Long-held gender stereotypes may still be discouraging more women from becoming entrepreneurs, new research shows.

In recent joint study by the University of Missouri, Binghamton University and the University of Minnesota, male business students rated their desire to pursue entrepreneurial goals higher than female students after reading articles that subtletly linked entrepreneurship with men.

As the connotations became more overt, the female students tended to rate higher than the males, the study found. The ratings were roughly the same when entrepreneurship was presented as gender neutral.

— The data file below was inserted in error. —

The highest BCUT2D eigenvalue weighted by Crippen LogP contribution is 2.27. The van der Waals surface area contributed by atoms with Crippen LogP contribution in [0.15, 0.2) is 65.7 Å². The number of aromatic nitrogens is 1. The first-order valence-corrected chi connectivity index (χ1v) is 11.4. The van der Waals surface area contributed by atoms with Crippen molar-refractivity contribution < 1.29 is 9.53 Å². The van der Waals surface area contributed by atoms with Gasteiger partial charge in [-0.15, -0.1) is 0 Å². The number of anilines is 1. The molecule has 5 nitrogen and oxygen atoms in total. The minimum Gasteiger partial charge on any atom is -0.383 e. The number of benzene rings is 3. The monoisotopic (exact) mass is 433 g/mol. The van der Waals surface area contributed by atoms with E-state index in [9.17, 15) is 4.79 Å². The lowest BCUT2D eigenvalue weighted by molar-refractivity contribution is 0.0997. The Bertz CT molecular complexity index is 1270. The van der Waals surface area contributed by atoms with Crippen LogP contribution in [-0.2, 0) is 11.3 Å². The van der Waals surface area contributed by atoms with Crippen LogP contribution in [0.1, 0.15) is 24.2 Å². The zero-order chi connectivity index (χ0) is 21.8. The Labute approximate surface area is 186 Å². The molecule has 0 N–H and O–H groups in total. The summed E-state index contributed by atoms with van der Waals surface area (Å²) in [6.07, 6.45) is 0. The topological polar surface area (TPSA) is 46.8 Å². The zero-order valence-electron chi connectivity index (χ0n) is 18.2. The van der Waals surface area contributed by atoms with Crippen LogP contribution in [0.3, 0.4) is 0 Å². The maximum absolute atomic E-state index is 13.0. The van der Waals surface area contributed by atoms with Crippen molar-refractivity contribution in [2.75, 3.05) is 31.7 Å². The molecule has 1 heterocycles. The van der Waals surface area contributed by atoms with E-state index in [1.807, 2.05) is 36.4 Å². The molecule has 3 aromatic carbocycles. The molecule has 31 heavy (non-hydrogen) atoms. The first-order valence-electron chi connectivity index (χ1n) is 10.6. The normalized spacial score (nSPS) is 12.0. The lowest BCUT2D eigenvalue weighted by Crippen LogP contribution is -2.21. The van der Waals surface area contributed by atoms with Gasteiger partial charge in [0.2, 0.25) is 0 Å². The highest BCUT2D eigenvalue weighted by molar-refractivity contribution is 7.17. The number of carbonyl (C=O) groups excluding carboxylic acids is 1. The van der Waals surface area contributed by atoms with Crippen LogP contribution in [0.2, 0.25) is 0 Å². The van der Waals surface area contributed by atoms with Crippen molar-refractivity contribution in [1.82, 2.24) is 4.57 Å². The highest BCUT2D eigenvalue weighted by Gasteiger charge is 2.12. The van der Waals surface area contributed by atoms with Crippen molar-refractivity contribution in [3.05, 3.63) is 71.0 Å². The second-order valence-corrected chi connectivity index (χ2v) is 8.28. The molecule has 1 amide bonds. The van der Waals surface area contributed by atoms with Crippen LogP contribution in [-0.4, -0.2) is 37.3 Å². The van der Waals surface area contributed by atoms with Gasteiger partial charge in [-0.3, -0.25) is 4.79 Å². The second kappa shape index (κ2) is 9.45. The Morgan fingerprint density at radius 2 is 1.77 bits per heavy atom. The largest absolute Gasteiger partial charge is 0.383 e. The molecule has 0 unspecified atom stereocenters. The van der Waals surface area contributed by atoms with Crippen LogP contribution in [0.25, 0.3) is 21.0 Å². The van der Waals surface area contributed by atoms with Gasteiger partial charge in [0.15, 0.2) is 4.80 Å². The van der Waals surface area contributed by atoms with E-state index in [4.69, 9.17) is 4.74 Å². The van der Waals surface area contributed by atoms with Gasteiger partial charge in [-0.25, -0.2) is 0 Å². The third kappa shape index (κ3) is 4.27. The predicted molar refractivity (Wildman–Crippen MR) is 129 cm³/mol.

“One sex is not inherently more qualified than the other,” Daniel Turban, chair of the management department at the Robert J. Trulaske Sr. College of Business, said in statement. “Unfortunately, the underlying societal stereotypes associating entrepreneurship with masculine characteristics may influence people's intentions to pursue entrepreneurial careers”

The study is expected to be published in the Journal of Applied Psychology later this year.